Today I want to narrow the focus a bit to show what I am doing on a brick-by-brick basis. I am working on the right half of the fireplace and removed the Peel Away 1 stripper several days ago. When scraping off the Peel Away, most of the paint comes with it. This particular formulation of Peel Away is supposed to be used when the base layer of paint is not latex. I assumed this was true for me, but I’m now convinced that all the paint I’m removing is latex. Whether Peel Away 7 (designed for latex paint base layers) would have worked even better, I’ll never know. My approach has required a lot of elbow grease and attention to detail, but I think some amount of detail scraping would be unavoidable.
Here’s what a brick looks like when the Peel Away has been removed and the surface has dried:
The pink color is paint dust residue (the top coat of paint was faux red brick) that will mostly wash off with water and some wiping or light brushing with a wire brush. I have a spray bottle of water that I use to soak the brick before I use the wire brush. Wetting the brick eliminates the dust the brush would otherwise create. I have also begun using warm water in my bottle because I think it softens the paint better than cold water. After a good washing, the brick will look like this:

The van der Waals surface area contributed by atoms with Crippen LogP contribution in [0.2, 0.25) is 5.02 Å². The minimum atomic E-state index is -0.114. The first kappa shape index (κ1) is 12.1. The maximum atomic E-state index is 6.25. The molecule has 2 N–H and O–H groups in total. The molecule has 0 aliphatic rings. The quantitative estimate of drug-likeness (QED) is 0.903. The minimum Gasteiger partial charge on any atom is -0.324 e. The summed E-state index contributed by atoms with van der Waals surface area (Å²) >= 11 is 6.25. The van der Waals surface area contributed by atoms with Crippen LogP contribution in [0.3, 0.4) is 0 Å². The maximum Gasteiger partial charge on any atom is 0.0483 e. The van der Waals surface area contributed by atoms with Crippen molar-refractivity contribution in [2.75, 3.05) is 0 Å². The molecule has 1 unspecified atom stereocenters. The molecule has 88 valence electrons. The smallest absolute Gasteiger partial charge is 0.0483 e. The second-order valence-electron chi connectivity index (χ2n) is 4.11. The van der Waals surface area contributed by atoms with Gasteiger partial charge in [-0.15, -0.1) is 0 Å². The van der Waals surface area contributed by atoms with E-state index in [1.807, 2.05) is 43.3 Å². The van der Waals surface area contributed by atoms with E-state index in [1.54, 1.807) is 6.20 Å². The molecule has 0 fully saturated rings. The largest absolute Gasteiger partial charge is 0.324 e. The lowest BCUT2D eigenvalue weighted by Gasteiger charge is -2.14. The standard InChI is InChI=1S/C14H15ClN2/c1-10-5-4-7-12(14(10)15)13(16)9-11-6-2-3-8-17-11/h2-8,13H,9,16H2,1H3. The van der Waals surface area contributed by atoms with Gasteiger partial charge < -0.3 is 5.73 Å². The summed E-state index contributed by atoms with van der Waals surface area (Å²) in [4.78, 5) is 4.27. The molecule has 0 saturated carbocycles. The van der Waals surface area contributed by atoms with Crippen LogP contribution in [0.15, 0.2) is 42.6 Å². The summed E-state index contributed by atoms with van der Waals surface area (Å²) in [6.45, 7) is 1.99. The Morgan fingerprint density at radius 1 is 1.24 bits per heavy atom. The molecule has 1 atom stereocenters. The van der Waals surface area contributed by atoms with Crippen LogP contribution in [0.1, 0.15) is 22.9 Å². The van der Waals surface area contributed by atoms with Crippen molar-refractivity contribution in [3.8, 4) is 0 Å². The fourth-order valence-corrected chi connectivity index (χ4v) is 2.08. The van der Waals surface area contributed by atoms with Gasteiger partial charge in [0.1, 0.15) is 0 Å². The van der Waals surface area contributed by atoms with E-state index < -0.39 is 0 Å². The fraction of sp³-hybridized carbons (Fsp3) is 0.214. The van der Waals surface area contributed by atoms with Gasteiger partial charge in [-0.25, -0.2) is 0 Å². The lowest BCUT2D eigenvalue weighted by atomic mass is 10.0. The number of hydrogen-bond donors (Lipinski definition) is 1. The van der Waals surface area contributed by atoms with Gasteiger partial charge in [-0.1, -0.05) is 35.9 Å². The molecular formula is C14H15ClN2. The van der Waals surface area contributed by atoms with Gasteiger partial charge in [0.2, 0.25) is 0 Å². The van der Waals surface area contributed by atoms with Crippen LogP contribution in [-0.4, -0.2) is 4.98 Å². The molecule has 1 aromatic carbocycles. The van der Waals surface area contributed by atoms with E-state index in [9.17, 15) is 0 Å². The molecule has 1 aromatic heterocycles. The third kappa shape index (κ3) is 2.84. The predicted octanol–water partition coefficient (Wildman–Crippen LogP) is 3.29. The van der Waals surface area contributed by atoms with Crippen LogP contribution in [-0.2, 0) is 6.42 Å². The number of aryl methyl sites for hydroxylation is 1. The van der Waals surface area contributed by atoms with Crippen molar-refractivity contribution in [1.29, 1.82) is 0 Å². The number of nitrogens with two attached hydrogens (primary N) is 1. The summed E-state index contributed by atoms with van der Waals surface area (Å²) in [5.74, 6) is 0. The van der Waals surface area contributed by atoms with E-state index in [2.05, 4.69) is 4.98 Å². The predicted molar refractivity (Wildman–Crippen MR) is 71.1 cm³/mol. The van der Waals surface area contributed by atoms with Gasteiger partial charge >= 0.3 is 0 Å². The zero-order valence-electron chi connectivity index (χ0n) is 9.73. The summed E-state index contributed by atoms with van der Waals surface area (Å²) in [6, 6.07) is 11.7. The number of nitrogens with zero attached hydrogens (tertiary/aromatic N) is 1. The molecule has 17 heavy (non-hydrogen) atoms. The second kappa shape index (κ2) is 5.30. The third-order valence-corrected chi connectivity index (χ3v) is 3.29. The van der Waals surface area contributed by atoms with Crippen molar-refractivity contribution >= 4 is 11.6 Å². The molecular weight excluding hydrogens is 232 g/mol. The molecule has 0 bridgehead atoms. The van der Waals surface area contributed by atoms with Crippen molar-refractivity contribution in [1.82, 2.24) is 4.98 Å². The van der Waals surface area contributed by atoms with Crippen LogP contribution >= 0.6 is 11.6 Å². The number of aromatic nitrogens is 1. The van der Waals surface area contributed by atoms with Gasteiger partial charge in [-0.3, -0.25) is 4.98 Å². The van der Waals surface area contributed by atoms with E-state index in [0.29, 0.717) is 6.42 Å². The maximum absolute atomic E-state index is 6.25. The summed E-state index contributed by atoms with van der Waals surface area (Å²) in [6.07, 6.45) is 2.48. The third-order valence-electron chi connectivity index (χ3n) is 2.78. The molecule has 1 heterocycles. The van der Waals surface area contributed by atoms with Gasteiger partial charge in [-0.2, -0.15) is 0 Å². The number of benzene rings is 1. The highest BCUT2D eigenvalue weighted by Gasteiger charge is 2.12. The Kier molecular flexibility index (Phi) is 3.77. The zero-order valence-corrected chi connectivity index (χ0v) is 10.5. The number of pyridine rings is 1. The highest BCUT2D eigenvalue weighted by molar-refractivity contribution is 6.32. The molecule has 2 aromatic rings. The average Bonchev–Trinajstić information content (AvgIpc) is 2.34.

At this stage, the pink chalky haze has been mostly removed and the surface of the brick is showing through well. Specks of white paint– the first coat applied to the brick– remain in the nooks and grooves of the surface texture and joints between the brick and mortar. This paint is soft and rubbery, like a latex glove. It isn’t “stuck” on the brick, it just fills deep or awkward texture and is therefore less responsive to the brute tactics of brushing and scraping. Still, I have been able to remove a good amount of this paint with the wire brush by angling the brush to the brick surface or brushing in a circular motion over the paint. When brushing falls short, I use some clay modeling tools to pick out the paint bits. When all the brushing and picking and cursing is done, the result is a beautiful clean brick:
Here’s another close-up photo of a clean brick photographed with some raking light to highlight the surface texture:
After the paint removal, I’m planning to treat the surface with the Peel Away neutralizer and then spray and rub the brick and mortar with 50/50 Boiled Linseed Oil and Mineral Spirits to even out the surface color and deepen the color of the mortar. Before I can get to that, I’ve got to deal with the roughly 40 bricks that still look like the first picture.